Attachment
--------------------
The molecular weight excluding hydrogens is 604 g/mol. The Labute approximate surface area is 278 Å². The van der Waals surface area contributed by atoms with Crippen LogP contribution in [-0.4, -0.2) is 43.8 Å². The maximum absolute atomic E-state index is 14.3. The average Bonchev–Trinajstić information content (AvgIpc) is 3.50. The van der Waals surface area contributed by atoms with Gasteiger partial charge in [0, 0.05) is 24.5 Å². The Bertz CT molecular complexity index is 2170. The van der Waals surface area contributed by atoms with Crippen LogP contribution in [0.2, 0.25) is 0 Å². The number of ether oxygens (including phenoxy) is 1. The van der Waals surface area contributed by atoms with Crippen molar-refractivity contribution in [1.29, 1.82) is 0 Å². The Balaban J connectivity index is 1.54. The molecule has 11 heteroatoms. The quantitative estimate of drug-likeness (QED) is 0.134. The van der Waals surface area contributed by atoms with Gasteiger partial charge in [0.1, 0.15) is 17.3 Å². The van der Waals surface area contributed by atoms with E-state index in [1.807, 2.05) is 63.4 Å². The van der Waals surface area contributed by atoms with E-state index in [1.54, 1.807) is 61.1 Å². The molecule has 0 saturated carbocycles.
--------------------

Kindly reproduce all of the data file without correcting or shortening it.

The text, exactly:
The molecular weight excluding hydrogens is 604 g/mol. The Labute approximate surface area is 278 Å². The van der Waals surface area contributed by atoms with Crippen LogP contribution in [-0.4, -0.2) is 43.8 Å². The maximum absolute atomic E-state index is 14.3. The average Bonchev–Trinajstić information content (AvgIpc) is 3.50. The van der Waals surface area contributed by atoms with Gasteiger partial charge in [0, 0.05) is 24.5 Å². The Bertz CT molecular complexity index is 2170. The van der Waals surface area contributed by atoms with Crippen LogP contribution in [0.2, 0.25) is 0 Å². The number of ether oxygens (including phenoxy) is 1. The van der Waals surface area contributed by atoms with Crippen molar-refractivity contribution in [1.29, 1.82) is 0 Å². The Balaban J connectivity index is 1.54. The molecule has 11 heteroatoms. The quantitative estimate of drug-likeness (QED) is 0.134. The van der Waals surface area contributed by atoms with Gasteiger partial charge in [0.1, 0.15) is 17.3 Å². The van der Waals surface area contributed by atoms with E-state index in [1.807, 2.05) is 63.4 Å². The van der Waals surface area contributed by atoms with E-state index in [1.54, 1.807) is 61.1 Å². The molecule has 0 saturated carbocycles.